I will also be participating in the NextGen panel, discussing different ways societies can reach out to and recruit younger genealogists. Additionally, I will be be selling and signing copies of my books in the Author Nook. I hope to see you there!


2016 – A Year in Review


Working at the library

A week ago, I honestly didn’t think I was going to write a year in review blog. Yesterday, I pulled up the post I wrote for 2015 and decided it would probably be a good idea after all. Looking back gave me some much needed reflection. What are my goals for 2016? I feel somewhat scattered as there are several projects that I want to undertake, but I am unfocused and a little unmotivated at present. I work best when I write stuff down in lists, but I seldom take the time to do so unless I have an imminent deadline and prioritizing is essential.

I had four main goals for 2015, and I accomplished 50-75% of them. The two 100% successful goals were publishing the second volume of World War II letters, Lots of Love, Daddy, and working on my skills as a genealogy lecturer. The book was finished in late September. At over 400 pages, it is almost twice as long as the first volume Dear Mother, Love Daddy. The project was a lot of work and I am going to step away from the letters for a little while. The second goal, to improve my skills as a genealogy lecturer, is also going well. I have spoken to three northern California genealogy societies this year as well as continued to give free lecturers at my local library. For 2017, I have already accepted speaking engagements for two northern California societies, for the main branch of the Sacramento library’s genealogy department, and for SCGS’s Jamboree (a national genealogy conference in Southern California).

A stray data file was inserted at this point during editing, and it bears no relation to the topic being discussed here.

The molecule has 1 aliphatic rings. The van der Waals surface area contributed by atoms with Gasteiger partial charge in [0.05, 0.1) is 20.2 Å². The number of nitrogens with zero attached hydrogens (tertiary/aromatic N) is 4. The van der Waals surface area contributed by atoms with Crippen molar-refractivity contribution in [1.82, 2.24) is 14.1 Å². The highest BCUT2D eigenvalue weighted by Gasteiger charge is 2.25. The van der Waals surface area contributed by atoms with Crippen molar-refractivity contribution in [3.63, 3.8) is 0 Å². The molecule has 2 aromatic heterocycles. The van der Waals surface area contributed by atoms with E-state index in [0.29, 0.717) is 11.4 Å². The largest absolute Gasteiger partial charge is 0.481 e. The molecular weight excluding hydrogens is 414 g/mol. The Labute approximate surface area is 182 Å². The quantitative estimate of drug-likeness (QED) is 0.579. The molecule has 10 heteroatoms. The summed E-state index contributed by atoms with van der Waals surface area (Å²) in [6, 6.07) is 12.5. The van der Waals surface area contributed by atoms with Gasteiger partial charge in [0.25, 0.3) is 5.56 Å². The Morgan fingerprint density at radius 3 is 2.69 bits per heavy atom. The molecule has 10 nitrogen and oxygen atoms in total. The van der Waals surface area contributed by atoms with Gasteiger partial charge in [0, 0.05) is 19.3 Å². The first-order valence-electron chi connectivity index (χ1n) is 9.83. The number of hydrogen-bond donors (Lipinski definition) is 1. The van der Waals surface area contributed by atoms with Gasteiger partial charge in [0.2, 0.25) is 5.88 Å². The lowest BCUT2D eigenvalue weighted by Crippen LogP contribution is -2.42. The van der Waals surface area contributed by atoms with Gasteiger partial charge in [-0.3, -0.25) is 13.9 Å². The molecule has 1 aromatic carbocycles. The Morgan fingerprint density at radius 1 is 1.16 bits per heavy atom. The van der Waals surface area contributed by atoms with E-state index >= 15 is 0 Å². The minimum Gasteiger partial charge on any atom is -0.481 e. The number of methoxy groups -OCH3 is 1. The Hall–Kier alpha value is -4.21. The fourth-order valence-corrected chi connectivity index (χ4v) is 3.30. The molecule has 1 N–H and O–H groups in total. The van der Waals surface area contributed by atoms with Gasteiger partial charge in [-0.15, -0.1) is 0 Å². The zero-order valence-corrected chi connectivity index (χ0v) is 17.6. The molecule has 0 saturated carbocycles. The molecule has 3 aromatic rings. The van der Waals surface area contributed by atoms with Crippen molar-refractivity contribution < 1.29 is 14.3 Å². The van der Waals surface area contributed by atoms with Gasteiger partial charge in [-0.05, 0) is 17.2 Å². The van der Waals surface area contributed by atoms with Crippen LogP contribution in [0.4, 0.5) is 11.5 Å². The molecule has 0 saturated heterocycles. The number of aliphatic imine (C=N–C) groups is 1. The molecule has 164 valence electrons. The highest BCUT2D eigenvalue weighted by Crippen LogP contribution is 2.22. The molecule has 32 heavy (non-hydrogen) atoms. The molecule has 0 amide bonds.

Lots of Love, Daddy cover

The Second Volume of Letters

Goal number three was to publish an article in a national or state level periodical. Technically, I published an article in the Utah Genealogical Association’s magazine Crossroads in late 2015, but I wasn’t aware of it until 2016. Additionally, I wrote a guest blog (online) for the NextGen genealogy network. However, neither of these truly fulfill my intention of writing for a national or state level periodical. My goal was to write a family history or lineage so I give this goal a 50/50 completion rating.

Goal number four was to lay the groundwork for my BCG portfolio, anticipating that I would go on the clock sometime in 2017. I did do some work towards this. Finally seeing completed portfolio’s at the BCG table at Jamboree made some of the elements, like the KDP, finally click for me. I had to throw out the family I was going to use as I didn’t need to “prove” any of the relationships. I pretty much had direct evidence for everything. I have a new family chosen that fits the parameters of the KDP, but I haven’t had the time to focus on any research since last summer. Ultimately though, at this point, I am not ready to jump in and go on the clock so I don’t feel like I accomplished this goal.

What I accomplished in 2016…

  • Published Lots of Love, Daddy 
  • Attended SCGS’s Jamboree
  • Submitted speaking proposals to SCGS’s Jamboree and was accepted to speak in 2017
  • Gave first paid lecture to the Roots Cellar Sacramento Genealogy Society, followed by lectures to the Solano County Genealogical Society and the Placer County Genealogical Society
  • Gave three additional lectures at the Franklin Branch of the Sacramento library
  • Continued to volunteer once a month at the library, dispensing genealogy advice and assistance
  • Finished transcribing and posting over 1,300 letters written during WWII (the end of a 3½ year project!)
  • Began organizing, transcribing, and posting the 1960s letters from the Yegerlehner family archive
  • Scanned hundreds of Yegerlehner family slides, including some photographs from Roscoe’s & Gladys’ 1964 world tour